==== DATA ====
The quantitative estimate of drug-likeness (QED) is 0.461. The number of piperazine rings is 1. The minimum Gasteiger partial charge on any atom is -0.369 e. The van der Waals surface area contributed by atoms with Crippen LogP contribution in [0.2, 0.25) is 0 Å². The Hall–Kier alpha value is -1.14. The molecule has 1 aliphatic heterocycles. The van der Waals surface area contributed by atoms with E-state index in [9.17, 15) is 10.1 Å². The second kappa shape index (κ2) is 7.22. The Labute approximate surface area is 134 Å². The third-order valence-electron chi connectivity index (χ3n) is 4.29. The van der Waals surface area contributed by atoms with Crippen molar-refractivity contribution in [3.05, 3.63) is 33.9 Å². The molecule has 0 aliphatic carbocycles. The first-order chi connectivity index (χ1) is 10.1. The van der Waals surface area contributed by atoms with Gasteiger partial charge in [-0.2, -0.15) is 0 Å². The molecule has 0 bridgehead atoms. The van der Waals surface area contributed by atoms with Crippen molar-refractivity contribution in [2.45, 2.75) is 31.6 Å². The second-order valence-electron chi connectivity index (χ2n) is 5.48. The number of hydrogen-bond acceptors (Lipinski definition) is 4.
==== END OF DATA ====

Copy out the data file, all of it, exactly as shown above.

The quantitative estimate of drug-likeness (QED) is 0.461. The number of piperazine rings is 1. The minimum Gasteiger partial charge on any atom is -0.369 e. The van der Waals surface area contributed by atoms with Crippen LogP contribution in [0.2, 0.25) is 0 Å². The Hall–Kier alpha value is -1.14. The molecule has 1 aliphatic heterocycles. The van der Waals surface area contributed by atoms with E-state index in [9.17, 15) is 10.1 Å². The second kappa shape index (κ2) is 7.22. The Labute approximate surface area is 134 Å². The third-order valence-electron chi connectivity index (χ3n) is 4.29. The van der Waals surface area contributed by atoms with Crippen molar-refractivity contribution in [3.05, 3.63) is 33.9 Å². The molecule has 0 aliphatic carbocycles. The first-order chi connectivity index (χ1) is 10.1. The van der Waals surface area contributed by atoms with Gasteiger partial charge in [-0.2, -0.15) is 0 Å². The molecule has 0 bridgehead atoms. The van der Waals surface area contributed by atoms with Crippen molar-refractivity contribution in [2.45, 2.75) is 31.6 Å². The second-order valence-electron chi connectivity index (χ2n) is 5.48. The number of hydrogen-bond acceptors (Lipinski definition) is 4.